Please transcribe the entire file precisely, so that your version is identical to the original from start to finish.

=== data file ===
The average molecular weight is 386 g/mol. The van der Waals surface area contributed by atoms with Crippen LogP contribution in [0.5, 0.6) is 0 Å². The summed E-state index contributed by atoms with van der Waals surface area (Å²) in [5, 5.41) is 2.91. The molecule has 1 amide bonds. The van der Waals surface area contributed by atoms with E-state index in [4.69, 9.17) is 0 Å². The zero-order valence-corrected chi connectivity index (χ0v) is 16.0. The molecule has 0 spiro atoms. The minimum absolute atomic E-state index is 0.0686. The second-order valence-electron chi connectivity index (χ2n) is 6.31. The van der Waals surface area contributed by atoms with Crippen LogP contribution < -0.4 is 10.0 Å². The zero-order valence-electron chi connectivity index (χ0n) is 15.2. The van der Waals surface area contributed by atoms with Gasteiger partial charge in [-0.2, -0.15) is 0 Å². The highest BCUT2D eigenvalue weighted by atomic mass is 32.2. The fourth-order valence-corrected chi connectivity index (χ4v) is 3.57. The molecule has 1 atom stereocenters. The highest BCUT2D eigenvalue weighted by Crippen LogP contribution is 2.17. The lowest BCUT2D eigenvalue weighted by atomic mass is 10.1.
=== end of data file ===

The average molecular weight is 386 g/mol. The van der Waals surface area contributed by atoms with Crippen LogP contribution in [0.5, 0.6) is 0 Å². The summed E-state index contributed by atoms with van der Waals surface area (Å²) in [5, 5.41) is 2.91. The molecule has 1 amide bonds. The van der Waals surface area contributed by atoms with E-state index in [4.69, 9.17) is 0 Å². The zero-order valence-corrected chi connectivity index (χ0v) is 16.0. The molecule has 0 spiro atoms. The minimum absolute atomic E-state index is 0.0686. The second-order valence-electron chi connectivity index (χ2n) is 6.31. The van der Waals surface area contributed by atoms with Crippen LogP contribution < -0.4 is 10.0 Å². The zero-order valence-electron chi connectivity index (χ0n) is 15.2. The van der Waals surface area contributed by atoms with Gasteiger partial charge in [-0.2, -0.15) is 0 Å². The highest BCUT2D eigenvalue weighted by atomic mass is 32.2. The fourth-order valence-corrected chi connectivity index (χ4v) is 3.57. The molecule has 1 atom stereocenters. The highest BCUT2D eigenvalue weighted by Crippen LogP contribution is 2.17. The lowest BCUT2D eigenvalue weighted by atomic mass is 10.1.